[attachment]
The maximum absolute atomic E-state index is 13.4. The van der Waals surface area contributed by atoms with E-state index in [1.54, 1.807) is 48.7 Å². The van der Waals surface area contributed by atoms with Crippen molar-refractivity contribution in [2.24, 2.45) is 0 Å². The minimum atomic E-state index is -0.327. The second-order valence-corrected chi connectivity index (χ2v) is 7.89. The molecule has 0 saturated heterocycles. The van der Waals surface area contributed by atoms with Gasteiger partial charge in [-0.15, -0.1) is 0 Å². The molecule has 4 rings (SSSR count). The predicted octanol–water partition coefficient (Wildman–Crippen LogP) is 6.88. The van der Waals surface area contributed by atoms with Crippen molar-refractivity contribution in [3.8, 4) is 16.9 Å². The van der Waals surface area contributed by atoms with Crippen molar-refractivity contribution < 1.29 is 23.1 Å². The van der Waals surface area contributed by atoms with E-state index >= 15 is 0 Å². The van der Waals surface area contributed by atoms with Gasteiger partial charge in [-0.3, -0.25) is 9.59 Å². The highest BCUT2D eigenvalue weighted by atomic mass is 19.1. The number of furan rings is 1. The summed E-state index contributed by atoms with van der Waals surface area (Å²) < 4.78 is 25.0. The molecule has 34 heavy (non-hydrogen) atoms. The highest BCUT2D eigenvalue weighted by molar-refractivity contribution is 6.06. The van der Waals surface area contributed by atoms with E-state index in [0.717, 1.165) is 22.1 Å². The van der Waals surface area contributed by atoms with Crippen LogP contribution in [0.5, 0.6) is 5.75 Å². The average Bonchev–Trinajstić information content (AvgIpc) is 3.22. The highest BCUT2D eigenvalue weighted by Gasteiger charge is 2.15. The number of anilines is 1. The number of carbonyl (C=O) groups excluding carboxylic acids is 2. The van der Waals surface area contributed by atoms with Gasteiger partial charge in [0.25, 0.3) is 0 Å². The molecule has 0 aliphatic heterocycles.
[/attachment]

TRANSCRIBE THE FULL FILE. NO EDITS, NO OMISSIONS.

The maximum absolute atomic E-state index is 13.4. The van der Waals surface area contributed by atoms with E-state index in [1.54, 1.807) is 48.7 Å². The van der Waals surface area contributed by atoms with Crippen molar-refractivity contribution in [2.24, 2.45) is 0 Å². The minimum atomic E-state index is -0.327. The second-order valence-corrected chi connectivity index (χ2v) is 7.89. The molecule has 0 saturated heterocycles. The van der Waals surface area contributed by atoms with Gasteiger partial charge in [-0.15, -0.1) is 0 Å². The molecule has 4 rings (SSSR count). The predicted octanol–water partition coefficient (Wildman–Crippen LogP) is 6.88. The van der Waals surface area contributed by atoms with Crippen molar-refractivity contribution in [3.8, 4) is 16.9 Å². The van der Waals surface area contributed by atoms with Crippen molar-refractivity contribution < 1.29 is 23.1 Å². The van der Waals surface area contributed by atoms with E-state index >= 15 is 0 Å². The van der Waals surface area contributed by atoms with Gasteiger partial charge in [-0.3, -0.25) is 9.59 Å². The highest BCUT2D eigenvalue weighted by atomic mass is 19.1. The number of furan rings is 1. The summed E-state index contributed by atoms with van der Waals surface area (Å²) < 4.78 is 25.0. The molecule has 34 heavy (non-hydrogen) atoms. The highest BCUT2D eigenvalue weighted by molar-refractivity contribution is 6.06. The van der Waals surface area contributed by atoms with E-state index in [0.717, 1.165) is 22.1 Å². The van der Waals surface area contributed by atoms with Crippen LogP contribution in [0.5, 0.6) is 5.75 Å². The average Bonchev–Trinajstić information content (AvgIpc) is 3.22. The highest BCUT2D eigenvalue weighted by Gasteiger charge is 2.15. The number of anilines is 1. The number of carbonyl (C=O) groups excluding carboxylic acids is 2. The van der Waals surface area contributed by atoms with Gasteiger partial charge in [0.25, 0.3) is 0 Å². The molecule has 0 aliphatic heterocycles.